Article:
Capacity for Indigenous-led social change grows with announcement of fifth Atlantic Scholars for Social Equity Cohort


As the global community faces serious challenges, including climate change, ecological collapse, and increasing geopolitical and economic uncertainties, the Atlantic Fellows for Social Equity program is an important avenue for mobilizing Indigenous knowledge and experiences. in order to find solutions.

18 Scholars from Aotearoa, New Zealand and Australia have been selected for the fifth cohort of Atlantic Scholars for Social Equity (AFSE) since the inception of the Indigenous-led Social Equity Program at the University of Melbourne in 2016 in partnership with the University of Auckland.

New scholars come from a variety of backgrounds and sectors, including community, health, education, finance, and the arts. These passionate and intelligent social changemakers join the program with a track record of significant engagement with Indigenous communities in the Pacific region.

The AFSE program focuses on Indigenous agency, self-determination and capacity building, recognizing the resilience and depth of Indigenous knowledge, cultures and histories. The 2023 cohort includes 12 fellows in Australia and 6 in Aotearoa and is unique in providing cross-cultural exchange opportunities between Aboriginal and Torres Strait Islander, Maori and Pacific Islander First Nations.

Scholars will soon begin their foundation year, where they will develop a social change project and complete a postgraduate qualification in social change leadership through the Melbourne Graduate School of Education.

Upon graduation, they join an ongoing global network of Atlantic Scholars who share a common goal: to advance fairer, healthier, and more inclusive societies. AFSE is one of seven Atlantic Scholars programs internationally, each of which focuses on improving equity in a particular area.

Dr Melinda Webber, (Ngāti Whakaue, Ngāpuhi, Ngāti Kahu) Vice Dean and Professor – Te Puna Wānanga / School of Maori and Indigenous Education with PVC Māori Associate Professor Te Kawehau Hoskins says

“The Principals of the University of Auckland, Professor Melinda Webber and PVC Māori Te Kawehau Hoskins, are delighted to work alongside this new cohort of Maori and Pacific social change makers from Aotearoa. They are already making changes in their communities, and the Atlantic Fellows for Social Equity program will allow them to expand their networks and amplify their important work.

Professor Elizabeth McKinley, Executive Director of AFSE and Professor of Indigenous Education at the Melbourne Graduate School of Education, said the program builds capacity for Indigenous-led social change and leadership, and passes that leadership on to the community. global community.

“The Atlantic Fellows for Social Equity are changing the discourse on Indigenous peoples, not just in Australia and Aotearoa, but around the world. We deserve a place at the decision-making table for our people and our future. Many have had no say in the matters that concern us, but we are in the best position to bring about the necessary changes to our communities after the disruption of colonization.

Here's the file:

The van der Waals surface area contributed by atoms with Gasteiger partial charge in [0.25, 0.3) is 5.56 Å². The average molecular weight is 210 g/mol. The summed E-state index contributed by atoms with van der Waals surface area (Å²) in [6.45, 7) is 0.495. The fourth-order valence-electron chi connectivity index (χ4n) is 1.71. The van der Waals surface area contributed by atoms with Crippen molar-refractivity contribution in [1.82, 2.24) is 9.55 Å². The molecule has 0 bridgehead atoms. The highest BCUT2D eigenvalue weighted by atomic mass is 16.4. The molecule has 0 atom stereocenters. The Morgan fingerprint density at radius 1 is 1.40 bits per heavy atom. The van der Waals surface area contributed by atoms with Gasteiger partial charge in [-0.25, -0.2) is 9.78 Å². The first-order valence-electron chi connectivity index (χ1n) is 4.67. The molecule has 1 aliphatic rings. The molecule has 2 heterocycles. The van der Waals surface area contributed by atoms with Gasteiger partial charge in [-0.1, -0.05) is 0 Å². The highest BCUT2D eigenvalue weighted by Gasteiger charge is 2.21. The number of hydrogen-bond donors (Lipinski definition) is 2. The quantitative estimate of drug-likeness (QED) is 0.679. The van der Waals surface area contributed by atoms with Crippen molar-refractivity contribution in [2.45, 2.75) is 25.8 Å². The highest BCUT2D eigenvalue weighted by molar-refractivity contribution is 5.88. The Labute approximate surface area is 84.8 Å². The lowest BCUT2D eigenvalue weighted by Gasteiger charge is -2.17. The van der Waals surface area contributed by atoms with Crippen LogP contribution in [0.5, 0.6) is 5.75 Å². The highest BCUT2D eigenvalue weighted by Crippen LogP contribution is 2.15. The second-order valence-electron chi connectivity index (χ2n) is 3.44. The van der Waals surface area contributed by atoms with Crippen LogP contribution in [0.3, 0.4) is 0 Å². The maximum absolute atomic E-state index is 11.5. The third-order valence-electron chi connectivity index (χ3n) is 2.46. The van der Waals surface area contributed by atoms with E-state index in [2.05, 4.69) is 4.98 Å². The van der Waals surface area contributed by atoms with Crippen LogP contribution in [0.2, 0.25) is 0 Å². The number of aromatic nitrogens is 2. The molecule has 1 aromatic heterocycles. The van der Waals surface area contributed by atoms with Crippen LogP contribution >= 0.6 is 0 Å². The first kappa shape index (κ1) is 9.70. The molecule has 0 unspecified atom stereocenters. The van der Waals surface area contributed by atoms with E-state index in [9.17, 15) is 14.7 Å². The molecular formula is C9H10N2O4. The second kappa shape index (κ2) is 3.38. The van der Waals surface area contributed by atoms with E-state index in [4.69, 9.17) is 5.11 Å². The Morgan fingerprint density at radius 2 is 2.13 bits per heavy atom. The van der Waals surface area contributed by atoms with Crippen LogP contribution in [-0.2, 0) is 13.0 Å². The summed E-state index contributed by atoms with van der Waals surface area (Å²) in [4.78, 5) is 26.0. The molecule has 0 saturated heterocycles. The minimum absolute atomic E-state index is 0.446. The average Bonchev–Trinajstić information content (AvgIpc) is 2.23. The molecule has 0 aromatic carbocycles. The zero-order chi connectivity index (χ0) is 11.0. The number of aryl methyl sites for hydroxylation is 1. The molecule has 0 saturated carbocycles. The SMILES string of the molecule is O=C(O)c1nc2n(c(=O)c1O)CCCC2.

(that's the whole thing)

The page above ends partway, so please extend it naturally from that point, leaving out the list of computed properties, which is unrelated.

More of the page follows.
2023 Fellow Quotes

“My dream is to live in a world where we value Indigenous ways of thinking, knowing and doing. I seek to build Indigenous capacity and use platforms to elevate Indigenous art and culture. In doing so, I want to refocus our place in the world and bring about systemic change.

Jade Hadfield | Ngāti Kahungunu ki Heretaunga, Ngāti Whātua ki Kaipara (Aotearoa/ New Zealand)

“The key to our healing lies in our own cultural practices and methodologies directed and designed by us for us. Self-determination in how we heal from past and current traumas of colonization is key to addressing our health inequalities in our own way.

Destiny Powell | Gangulu woman from the Duaringa region of west central Queensland

Find out more about the AFSE 2023 scholarship holders

About Atlantic Fellows for Social Equity

The Atlantic Fellows for Social Equity (AFSE) is a life-changing cross-cultural scholarship for Indigenous social equity in Australia, Aotearoa and the Pacific Rim. We work for Indigenous-led social change to harness the collective strength, resilience, knowledge and understanding that Indigenous peoples bring to the world.

AFSE was established at the University of Melbourne in 2016 with funding from Atlantic Philanthropies, a foundation created by philanthropist Chuck Feeney. It is one of seven interconnected global programs of Atlantic Scholars around the world.

Under the AFSE programme, scholars from Australia and Aotearoa complete a preparatory year during which they develop a project for social change and obtain a postgraduate qualification. Upon completion, Scholars graduate into the global Atlantic Lifetime Scholars community. For 20 years, the program will promote Indigenous social equity by maximizing the impact of hundreds of social changemakers and connecting them with thousands of peers around the world.

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